Supination contractures of the forearm in children occurs secondary to muscle imbalance across the forearm. There is relative weakness or paralysis of the flexor pronator mass and unopposed pull of the biceps and supinator. The contracture is initially dynamic but then becomes fixed as the interosseous membrane and surrounding structures tighten. The position of supination limits function as the majority of activities of daily living are performed in pronation. There have been a variety of surgical procedures recommended for correcting this awkward position and this study represents an experience using a distal ulnar osteotomy without fixation and a mid-radial osteotomy with plate fixation through this problem.
The cohort is relatively small consisting of 14 patients with an average age of 11 years. Diagnoses included 11 patients with brachial plexus palsy, 2 with poliomyelitis, and 1 with a Monteggia fracture malunion. This surgery was performed through two incisions. A small distal ulnar incision was made to accommodate an osteotomy without fixation. A standard mid-forearm volar Henry approach was perfomed to gain access to the radius. The radius was rotated and fixed within low-contact dynamic compression plate. Measurements of forearm rotation were assessed with elbow at 90° using a goniometer.
The mean preoperative forearm position was 80° of supination and the mean final postoperative position was 24° of pronation. Thus, the mean change in forearm rotation was 104°. There was 1 patient that developed a distal ulnar nonunion that was asymptomatic. There were no cases of compartment syndrome, nerve injuries, or fixation failure.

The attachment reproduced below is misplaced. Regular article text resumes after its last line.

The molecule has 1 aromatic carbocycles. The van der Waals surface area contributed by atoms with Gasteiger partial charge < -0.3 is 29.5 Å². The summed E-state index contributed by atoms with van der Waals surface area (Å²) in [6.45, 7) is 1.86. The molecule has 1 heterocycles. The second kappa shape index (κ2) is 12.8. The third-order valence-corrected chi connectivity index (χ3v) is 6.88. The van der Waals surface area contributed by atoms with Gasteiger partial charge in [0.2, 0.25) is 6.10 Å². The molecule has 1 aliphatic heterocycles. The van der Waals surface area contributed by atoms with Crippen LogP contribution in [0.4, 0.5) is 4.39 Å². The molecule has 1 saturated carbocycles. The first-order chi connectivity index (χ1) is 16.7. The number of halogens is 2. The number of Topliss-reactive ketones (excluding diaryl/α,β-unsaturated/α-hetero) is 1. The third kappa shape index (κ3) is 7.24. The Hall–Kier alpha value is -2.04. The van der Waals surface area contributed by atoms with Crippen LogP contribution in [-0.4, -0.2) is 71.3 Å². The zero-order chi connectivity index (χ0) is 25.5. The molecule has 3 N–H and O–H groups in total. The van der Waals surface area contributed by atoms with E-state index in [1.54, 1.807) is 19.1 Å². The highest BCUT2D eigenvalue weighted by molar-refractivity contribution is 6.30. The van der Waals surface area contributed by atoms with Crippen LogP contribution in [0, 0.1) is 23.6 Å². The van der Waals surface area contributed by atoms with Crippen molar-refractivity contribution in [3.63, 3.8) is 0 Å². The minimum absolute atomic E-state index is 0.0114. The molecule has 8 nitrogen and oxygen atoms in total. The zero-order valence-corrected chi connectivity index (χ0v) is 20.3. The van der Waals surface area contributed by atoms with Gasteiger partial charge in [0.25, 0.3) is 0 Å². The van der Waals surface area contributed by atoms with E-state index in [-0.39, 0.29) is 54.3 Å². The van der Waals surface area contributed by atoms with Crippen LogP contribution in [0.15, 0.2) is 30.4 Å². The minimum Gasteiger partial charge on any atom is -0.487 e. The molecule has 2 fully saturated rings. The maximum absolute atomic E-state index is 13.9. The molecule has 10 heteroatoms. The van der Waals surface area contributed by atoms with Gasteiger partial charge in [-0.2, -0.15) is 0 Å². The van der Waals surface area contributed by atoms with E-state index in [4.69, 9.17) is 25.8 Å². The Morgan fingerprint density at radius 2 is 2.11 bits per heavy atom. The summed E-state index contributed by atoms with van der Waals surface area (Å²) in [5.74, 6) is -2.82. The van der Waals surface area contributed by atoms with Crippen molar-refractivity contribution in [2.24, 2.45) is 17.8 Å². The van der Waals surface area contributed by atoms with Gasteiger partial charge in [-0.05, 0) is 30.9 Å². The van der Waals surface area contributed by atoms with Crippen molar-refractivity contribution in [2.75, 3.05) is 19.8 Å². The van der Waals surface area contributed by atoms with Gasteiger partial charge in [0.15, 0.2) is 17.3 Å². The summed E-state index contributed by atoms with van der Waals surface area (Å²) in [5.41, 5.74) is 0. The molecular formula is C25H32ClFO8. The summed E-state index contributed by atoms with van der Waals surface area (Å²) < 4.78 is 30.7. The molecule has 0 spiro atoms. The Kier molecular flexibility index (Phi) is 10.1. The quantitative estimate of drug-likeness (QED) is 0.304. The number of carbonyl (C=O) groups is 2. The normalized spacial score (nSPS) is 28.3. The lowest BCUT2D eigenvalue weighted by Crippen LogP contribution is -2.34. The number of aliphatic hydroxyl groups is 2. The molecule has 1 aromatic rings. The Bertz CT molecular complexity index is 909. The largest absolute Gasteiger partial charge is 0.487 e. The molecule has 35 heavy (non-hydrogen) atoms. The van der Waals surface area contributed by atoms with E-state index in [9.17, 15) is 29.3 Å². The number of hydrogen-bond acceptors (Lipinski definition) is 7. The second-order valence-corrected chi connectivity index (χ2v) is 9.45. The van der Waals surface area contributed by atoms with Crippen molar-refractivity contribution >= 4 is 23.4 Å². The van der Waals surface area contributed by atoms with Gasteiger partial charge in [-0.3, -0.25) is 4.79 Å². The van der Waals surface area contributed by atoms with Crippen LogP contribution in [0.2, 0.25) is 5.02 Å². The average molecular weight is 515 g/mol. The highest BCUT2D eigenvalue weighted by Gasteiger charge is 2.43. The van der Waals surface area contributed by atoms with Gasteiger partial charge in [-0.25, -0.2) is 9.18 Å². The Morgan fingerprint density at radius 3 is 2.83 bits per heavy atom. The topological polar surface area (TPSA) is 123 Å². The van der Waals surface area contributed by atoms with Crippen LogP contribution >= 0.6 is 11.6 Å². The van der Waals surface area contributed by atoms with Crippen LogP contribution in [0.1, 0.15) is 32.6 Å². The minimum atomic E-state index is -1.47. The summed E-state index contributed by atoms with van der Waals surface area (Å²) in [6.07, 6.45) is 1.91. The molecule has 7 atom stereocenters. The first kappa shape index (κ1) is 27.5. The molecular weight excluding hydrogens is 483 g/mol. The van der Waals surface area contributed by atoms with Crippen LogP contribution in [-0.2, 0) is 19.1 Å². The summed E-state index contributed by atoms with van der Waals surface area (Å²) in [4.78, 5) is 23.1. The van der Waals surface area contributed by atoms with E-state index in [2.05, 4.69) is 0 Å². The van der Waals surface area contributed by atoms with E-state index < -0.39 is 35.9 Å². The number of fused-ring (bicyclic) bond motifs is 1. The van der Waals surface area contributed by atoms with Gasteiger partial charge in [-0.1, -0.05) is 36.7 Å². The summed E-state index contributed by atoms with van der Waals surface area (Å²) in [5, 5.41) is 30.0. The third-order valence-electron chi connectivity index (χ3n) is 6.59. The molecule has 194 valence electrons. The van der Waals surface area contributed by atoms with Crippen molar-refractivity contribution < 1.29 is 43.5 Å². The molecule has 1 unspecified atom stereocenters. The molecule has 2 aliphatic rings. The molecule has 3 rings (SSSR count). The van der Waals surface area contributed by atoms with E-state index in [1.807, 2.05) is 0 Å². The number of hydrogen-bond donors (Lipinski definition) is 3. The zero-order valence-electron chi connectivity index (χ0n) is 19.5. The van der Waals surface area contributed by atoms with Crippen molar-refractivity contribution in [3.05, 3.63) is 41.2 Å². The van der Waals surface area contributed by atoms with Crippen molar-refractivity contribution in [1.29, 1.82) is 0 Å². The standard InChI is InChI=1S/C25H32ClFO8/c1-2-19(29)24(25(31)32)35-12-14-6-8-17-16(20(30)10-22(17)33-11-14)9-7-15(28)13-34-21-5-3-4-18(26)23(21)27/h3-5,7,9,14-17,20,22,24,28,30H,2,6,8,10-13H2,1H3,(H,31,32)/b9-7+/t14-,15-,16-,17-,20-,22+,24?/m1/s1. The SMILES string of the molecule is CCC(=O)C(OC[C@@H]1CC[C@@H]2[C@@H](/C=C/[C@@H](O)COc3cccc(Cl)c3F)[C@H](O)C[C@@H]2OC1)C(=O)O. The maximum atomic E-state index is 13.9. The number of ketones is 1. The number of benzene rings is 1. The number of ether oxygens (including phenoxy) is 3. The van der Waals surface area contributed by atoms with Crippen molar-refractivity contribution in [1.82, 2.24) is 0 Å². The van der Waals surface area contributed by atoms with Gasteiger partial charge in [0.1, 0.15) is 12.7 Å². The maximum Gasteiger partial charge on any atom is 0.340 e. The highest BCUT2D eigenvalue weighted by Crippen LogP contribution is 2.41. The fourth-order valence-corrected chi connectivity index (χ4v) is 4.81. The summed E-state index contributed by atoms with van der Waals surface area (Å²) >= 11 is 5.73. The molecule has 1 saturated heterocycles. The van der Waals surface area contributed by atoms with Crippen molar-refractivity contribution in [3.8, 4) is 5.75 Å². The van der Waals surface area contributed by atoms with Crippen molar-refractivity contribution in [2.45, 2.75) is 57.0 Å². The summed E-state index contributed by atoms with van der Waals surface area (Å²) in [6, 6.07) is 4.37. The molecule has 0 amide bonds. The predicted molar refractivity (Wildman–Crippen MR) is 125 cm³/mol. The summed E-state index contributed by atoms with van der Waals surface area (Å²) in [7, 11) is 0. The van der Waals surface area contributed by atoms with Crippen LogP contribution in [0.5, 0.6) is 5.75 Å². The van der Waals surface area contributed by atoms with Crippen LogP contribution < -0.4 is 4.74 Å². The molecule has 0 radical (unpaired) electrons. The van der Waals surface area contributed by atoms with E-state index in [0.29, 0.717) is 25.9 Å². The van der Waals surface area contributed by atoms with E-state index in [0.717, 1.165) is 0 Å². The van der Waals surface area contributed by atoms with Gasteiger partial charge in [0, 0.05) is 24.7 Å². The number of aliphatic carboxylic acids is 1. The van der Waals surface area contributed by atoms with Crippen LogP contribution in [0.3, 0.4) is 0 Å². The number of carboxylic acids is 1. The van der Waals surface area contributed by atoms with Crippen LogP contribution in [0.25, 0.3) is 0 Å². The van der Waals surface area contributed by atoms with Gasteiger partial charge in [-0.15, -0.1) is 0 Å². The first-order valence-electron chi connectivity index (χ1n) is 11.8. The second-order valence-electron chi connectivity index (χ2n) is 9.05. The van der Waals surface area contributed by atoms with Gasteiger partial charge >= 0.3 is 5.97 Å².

This series provides another alternative for treatment of a forearm supination contracture. Previous studies indicate the most efficacious manner to obtain maximum correction is a dual osteotomy via proximal radius and distal ulnar or a one bone forearm. The theoretical controversy with mid-radial osteotomy is loss of the radial bow during attempted rotation. However, the authors performed a concomitant distal ulnar osteotomy which appears to have prevented this problem.
Currently, a supple supination position is best treated by a biceps rerouting. A fixed contracture is more controversial. A variety of osteotomies have been recommended to maximize correction. Some of the osteotomies have been combined with an interosseous membrane release, which appears to be a constraining factor for regaining pronation. Small amounts of correction can be obtained by cutting the radius or ulna alone. Larger corrections require cutting both bones or creating a one bone forearm.